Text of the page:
The original question had to be edited. I think that one specific continuity with the Eisenhower Era that President Kennedy shared was the idea that American strength in the world did not have to be advanced through constant military entanglement. Like Eisenhower, President Kennedy sought to create avenues where world peace could be realized. Continuing from Eisenhower's lead, Kennedy's foreign policy did not have to be rooted in constant antagonism with the Soviet Union. The decrease in the intensity and vitriol in the Cold War that was seen with Eisenhower continued into Kennedy's administration. Even with the Cuban Missile Crisis, there was a desire to "understand" the enemy as opposed to making rash judgment to condemn the enemy. Replacing unending use of the military with an analytical approach that sought to better control the "military industrial complex" was something evident in both administrations. The need to understand geopolitical balance through prudent and cautious use of the military was something that Eisenhower demonstrated and Kennedy continued.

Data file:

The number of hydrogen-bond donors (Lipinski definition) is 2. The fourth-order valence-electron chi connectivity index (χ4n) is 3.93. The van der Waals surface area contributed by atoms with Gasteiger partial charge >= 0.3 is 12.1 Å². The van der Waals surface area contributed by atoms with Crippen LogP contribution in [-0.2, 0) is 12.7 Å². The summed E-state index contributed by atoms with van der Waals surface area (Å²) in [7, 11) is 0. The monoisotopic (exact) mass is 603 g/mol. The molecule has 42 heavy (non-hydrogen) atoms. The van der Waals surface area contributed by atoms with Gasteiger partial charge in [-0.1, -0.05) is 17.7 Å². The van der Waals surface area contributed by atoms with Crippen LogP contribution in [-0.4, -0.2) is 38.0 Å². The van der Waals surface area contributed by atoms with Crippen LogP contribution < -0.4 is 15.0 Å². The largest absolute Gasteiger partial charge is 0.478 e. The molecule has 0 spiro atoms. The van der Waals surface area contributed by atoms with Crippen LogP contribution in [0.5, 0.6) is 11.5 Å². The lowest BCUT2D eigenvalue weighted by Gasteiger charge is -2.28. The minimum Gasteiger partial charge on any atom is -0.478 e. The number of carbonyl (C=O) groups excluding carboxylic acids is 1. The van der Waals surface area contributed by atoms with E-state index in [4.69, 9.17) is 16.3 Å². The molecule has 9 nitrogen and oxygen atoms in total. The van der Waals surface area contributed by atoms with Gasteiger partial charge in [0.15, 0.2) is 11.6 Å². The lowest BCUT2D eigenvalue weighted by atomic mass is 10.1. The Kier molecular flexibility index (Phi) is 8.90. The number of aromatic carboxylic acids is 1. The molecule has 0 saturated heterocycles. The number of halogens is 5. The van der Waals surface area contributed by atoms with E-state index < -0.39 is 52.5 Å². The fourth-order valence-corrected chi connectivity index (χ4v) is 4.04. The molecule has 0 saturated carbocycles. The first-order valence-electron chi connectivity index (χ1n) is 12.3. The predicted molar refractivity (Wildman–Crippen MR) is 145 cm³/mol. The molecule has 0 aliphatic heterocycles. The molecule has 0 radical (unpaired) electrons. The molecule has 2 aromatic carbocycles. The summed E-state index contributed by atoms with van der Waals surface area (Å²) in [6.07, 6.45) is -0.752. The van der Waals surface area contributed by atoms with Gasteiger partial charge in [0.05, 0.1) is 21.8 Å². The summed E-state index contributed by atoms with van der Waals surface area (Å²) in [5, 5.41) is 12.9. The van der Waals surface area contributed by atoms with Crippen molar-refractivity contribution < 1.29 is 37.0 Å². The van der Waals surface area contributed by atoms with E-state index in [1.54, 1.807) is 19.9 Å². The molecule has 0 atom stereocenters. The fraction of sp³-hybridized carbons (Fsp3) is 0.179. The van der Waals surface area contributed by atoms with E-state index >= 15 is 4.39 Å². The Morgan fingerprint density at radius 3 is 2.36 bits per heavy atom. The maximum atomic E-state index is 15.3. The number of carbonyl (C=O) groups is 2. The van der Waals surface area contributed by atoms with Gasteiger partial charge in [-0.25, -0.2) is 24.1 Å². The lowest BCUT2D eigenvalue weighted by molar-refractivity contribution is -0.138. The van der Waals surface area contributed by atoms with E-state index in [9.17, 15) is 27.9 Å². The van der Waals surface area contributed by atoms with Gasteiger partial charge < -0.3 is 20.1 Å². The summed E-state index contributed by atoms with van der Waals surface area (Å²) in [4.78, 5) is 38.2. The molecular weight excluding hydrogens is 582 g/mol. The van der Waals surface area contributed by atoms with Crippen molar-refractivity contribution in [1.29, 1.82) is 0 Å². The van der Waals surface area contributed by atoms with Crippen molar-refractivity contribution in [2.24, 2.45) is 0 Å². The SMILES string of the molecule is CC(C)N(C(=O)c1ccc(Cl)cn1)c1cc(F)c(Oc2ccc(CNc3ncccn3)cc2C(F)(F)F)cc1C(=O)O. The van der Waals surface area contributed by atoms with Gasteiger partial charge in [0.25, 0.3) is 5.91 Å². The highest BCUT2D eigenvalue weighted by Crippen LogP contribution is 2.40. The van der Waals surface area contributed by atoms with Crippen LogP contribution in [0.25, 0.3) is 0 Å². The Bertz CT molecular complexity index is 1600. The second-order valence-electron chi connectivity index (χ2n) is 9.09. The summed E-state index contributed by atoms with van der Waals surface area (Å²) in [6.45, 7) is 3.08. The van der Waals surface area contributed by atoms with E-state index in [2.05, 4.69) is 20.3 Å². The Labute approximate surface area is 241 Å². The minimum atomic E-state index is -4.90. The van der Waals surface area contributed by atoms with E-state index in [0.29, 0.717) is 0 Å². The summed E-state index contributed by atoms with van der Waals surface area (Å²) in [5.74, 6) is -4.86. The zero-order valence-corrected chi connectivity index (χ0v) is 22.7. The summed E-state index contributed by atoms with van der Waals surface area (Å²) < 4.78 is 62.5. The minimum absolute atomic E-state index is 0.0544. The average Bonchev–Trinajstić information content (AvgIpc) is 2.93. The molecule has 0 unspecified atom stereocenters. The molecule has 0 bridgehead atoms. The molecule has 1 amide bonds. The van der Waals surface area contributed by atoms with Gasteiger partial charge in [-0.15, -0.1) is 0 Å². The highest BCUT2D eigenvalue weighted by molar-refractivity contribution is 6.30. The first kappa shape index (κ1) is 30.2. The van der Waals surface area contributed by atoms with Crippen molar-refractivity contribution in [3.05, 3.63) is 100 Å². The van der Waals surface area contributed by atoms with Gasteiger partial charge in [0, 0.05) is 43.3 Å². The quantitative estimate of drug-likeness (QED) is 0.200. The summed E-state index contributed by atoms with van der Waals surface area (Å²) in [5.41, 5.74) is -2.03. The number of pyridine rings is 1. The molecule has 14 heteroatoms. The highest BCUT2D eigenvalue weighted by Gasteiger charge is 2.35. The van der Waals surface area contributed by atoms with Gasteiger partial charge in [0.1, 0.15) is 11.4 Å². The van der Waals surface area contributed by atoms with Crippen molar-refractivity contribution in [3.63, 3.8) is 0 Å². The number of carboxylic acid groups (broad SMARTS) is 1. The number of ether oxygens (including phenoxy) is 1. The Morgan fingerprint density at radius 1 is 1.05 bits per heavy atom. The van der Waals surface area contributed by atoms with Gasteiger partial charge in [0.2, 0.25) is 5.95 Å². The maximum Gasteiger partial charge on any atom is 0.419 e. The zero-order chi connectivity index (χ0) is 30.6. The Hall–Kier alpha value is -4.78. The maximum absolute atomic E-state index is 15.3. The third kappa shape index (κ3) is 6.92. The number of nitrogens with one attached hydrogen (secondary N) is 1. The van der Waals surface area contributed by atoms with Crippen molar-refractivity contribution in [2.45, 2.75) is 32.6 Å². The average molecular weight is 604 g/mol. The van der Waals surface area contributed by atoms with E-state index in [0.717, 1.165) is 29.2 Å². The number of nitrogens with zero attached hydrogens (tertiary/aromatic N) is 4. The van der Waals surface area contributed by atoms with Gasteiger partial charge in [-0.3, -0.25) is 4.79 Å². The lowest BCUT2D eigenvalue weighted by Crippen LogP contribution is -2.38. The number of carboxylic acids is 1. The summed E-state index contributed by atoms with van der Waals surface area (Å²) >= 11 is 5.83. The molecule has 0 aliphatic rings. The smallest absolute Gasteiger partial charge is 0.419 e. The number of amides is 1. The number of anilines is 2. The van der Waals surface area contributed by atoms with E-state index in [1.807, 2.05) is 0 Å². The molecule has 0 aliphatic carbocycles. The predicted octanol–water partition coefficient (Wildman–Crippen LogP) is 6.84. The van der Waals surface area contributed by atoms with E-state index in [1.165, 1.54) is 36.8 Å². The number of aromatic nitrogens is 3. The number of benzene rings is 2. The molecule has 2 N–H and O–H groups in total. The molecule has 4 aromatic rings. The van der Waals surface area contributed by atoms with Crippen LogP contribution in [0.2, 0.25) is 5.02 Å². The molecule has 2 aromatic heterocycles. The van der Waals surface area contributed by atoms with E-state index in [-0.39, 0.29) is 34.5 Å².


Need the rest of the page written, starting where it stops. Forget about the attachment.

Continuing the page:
Certainly, the issue of South East Asia proved to be a fundamental challenge to both Presidents. Kennedy continued Eisenhower's installment of advisers in the region. He also continued the previous administration's willingness to lend support in a variety of ways, short of installing military troops in the region. The issue of Vietnam is one in which both Presidents saw a level of importance in its focus. In this, President Kennedy continued what Eisenhower started.